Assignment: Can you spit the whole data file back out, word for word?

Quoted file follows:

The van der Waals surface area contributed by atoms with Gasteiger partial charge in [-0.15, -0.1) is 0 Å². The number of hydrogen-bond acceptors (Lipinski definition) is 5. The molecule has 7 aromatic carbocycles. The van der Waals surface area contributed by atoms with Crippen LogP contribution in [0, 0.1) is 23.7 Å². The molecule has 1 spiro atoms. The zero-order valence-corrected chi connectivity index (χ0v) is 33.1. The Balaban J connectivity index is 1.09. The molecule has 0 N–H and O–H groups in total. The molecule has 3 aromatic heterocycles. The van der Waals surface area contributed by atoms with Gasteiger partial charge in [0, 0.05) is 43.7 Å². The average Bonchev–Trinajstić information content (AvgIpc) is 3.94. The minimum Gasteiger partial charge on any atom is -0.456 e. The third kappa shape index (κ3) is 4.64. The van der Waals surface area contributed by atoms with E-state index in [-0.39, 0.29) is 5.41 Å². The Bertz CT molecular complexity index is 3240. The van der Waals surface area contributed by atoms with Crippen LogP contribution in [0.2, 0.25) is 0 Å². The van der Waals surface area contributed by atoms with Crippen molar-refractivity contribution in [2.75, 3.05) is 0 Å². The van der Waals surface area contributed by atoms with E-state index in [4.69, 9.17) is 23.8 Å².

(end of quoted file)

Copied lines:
The van der Waals surface area contributed by atoms with Gasteiger partial charge in [-0.15, -0.1) is 0 Å². The number of hydrogen-bond acceptors (Lipinski definition) is 5. The molecule has 7 aromatic carbocycles. The van der Waals surface area contributed by atoms with Crippen LogP contribution in [0, 0.1) is 23.7 Å². The molecule has 1 spiro atoms. The zero-order valence-corrected chi connectivity index (χ0v) is 33.1. The Balaban J connectivity index is 1.09. The molecule has 0 N–H and O–H groups in total. The molecule has 3 aromatic heterocycles. The van der Waals surface area contributed by atoms with Gasteiger partial charge in [0, 0.05) is 43.7 Å². The average Bonchev–Trinajstić information content (AvgIpc) is 3.94. The minimum Gasteiger partial charge on any atom is -0.456 e. The third kappa shape index (κ3) is 4.64. The van der Waals surface area contributed by atoms with E-state index in [-0.39, 0.29) is 5.41 Å². The Bertz CT molecular complexity index is 3240. The van der Waals surface area contributed by atoms with Crippen LogP contribution in [0.2, 0.25) is 0 Å². The van der Waals surface area contributed by atoms with Crippen molar-refractivity contribution in [2.75, 3.05) is 0 Å². The van der Waals surface area contributed by atoms with E-state index in [4.69, 9.17) is 23.8 Å².